This contest is both a challenge and a delight!

The amazing thing about it, though, is that if you read through the entries, some people really rock this challenge. We’re only two days into the challenge and there’s already an impressive range of flash fictions for children: funny stories, sweet stories, and tug-at-your-heartstring stories.

And if you’re up for it, by all means try the challenge. I think this one encourages lyrical or poetic stories, because every one of those 50 words has to carry so much weight.

Challenges

Penguin’s Perfect Present

You know what today is, right? Today’s the day for posting contest entries for Susanna Leonard Hill’s Valentiny holiday contest. This story was harder to write than my December holiday story: I had several false starts. But I ended up with a sweet story about friendship. Say hello to Penguin and Bear!

Valentiny Bear

Penguin was delighted to be invited to Bear’s Valentine’s Day party. She had to pick the perfect present, because a friend like Bear deserved something special.

Penguin chose a delicate vase with a bouquet of sweet-smelling flowers, then wrapped a sparkly pink bow around it. Stunning!

At the party, Bear was in the center of a crowd. This could take a while, Penguin realized. She put down her bouquet so she could grab some punch.

When she came back, her bouquet was gone. “Did you bring that salad?” Moose asked. “DEE-LI-CIOUS!”

“I’m . . . uh . . . glad you liked it?” Penguin said. At least she still had the vase to give to Bear.

Then something hurtled down from the ceiling. CRASH! The vase shattered.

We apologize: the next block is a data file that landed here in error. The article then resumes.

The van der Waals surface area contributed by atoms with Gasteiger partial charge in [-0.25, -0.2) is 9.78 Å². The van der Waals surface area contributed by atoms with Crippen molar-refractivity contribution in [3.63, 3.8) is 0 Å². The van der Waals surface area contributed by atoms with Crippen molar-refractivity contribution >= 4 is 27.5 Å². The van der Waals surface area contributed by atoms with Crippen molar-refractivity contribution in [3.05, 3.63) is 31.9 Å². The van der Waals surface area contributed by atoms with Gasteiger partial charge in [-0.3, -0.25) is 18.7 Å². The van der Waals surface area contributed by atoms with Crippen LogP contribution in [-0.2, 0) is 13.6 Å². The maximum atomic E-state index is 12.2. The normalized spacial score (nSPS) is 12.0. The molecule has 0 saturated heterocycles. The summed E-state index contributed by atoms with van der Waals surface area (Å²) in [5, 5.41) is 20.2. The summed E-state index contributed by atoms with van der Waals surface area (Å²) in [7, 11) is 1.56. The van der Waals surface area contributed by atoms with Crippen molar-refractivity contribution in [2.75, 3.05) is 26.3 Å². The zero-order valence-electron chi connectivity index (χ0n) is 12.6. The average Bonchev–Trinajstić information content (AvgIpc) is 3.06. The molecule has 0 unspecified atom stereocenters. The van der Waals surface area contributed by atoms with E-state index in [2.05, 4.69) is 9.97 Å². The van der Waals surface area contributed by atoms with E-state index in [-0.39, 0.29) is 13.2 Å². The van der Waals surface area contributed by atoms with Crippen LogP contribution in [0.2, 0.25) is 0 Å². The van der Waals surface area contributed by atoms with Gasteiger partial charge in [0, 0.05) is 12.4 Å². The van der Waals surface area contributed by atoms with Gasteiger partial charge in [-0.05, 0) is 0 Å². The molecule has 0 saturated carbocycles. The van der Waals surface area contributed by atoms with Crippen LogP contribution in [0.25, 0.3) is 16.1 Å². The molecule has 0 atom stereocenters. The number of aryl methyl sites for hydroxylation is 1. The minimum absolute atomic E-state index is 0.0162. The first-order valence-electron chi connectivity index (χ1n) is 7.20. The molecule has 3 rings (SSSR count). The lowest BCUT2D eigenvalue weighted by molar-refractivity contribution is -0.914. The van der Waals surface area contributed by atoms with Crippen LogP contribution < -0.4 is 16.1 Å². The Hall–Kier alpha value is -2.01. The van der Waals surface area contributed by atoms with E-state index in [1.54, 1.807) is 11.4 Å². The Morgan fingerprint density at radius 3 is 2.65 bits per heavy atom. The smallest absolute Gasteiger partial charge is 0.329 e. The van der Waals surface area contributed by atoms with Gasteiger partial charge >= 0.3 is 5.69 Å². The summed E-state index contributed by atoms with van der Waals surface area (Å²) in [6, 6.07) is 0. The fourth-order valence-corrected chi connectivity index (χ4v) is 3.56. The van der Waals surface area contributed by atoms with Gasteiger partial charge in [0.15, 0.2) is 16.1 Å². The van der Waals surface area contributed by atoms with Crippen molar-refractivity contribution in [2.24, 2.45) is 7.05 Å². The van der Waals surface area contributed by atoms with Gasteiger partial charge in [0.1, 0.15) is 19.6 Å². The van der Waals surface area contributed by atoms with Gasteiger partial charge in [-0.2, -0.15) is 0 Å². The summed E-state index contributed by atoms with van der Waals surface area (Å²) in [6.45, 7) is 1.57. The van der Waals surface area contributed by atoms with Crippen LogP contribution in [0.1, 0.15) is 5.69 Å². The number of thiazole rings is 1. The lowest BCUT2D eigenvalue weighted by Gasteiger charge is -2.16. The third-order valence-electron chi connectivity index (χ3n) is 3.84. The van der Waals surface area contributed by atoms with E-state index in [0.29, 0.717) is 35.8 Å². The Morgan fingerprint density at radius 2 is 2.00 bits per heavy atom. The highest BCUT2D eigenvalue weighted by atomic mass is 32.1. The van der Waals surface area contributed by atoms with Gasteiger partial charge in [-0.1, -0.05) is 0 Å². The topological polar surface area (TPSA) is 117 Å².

“So sorry,” squeaked Flying Squirrel. “I messed up my landing. Oh dear, what a mess!”

“Yes, it’s all a mess,” Penguin agreed. She blinked back tears as she picked up the pink bow—all that was left. So much for giving Bear a special gift! All she’d done was mess up. Some friend she was!

“Penguin!” cried Bear. “Is that for me?”  Bear slipped the bow over her ear. It twinkled like diamonds. “How do I look?”

Penguin stared. Then she found the right word: “Perfect!”

Challenges, Picture Book Journey

The Picture Book Journey: Get ready to write a LOT

One of the things I didn’t know when I first started writing picture books was that you need to write a lot. Like many writers, I thought I would write one book and then try to find a home for it.

The reality is that what you OUGHT to do is write another picture book manuscript, and another, and another. Kate Messner explains why in this post on “Picture Book Math,” which anyone who wants to write picture books should read.

What I want to talk about here is how you can write a lot. One of the tricks I discovered last year is Tara Lazar’s StoryStorm, a one-month challenge that encourages people to generate a month’s worth of story ideas. It’s not as daunting as it may sound, because there’s also a month’s worth of reading about how to generate ideas.

Last year, I was so excited by StoryStorm that there were many days when, rather than just writing out an idea, I actually sat down and dashed out a whole draft. I happen to be a fast drafter, and I had more free time due to a sabbatical, so I had a number of complete drafts at the end of the month, in addition to a page or two of ideas. That was great in some ways. Writing so many drafts in one month gave me a lot of material to work with as I tried to learn my craft.

I’m still trying to learn the craft, of course. But I already have drafts from last year that need revision. Plus, I have a new semester of teaching to prepare for. So while I admit that I’ve already turned one of my StoryStorm ideas into a January draft, I’m trying to pace myself. Dashing off a first draft is probably the most fun part of writing for me, but it isn’t necessarily what I need to be working on now. (Have I mentioned that revision is my nemesis?)

Of course, when we get to the first week of May, all bets are off, because that’s National Picture Book Writing Week!  A challenge that involves drafting a new story every day for a week is prefect. And it’s demanding: by the end of that week, even I needed a break from drafting.

For now, I’m trying to balance the work of generating new ideas –which is important–with my need to focus on revision and polishing. Picture book writers, how do you balance those two?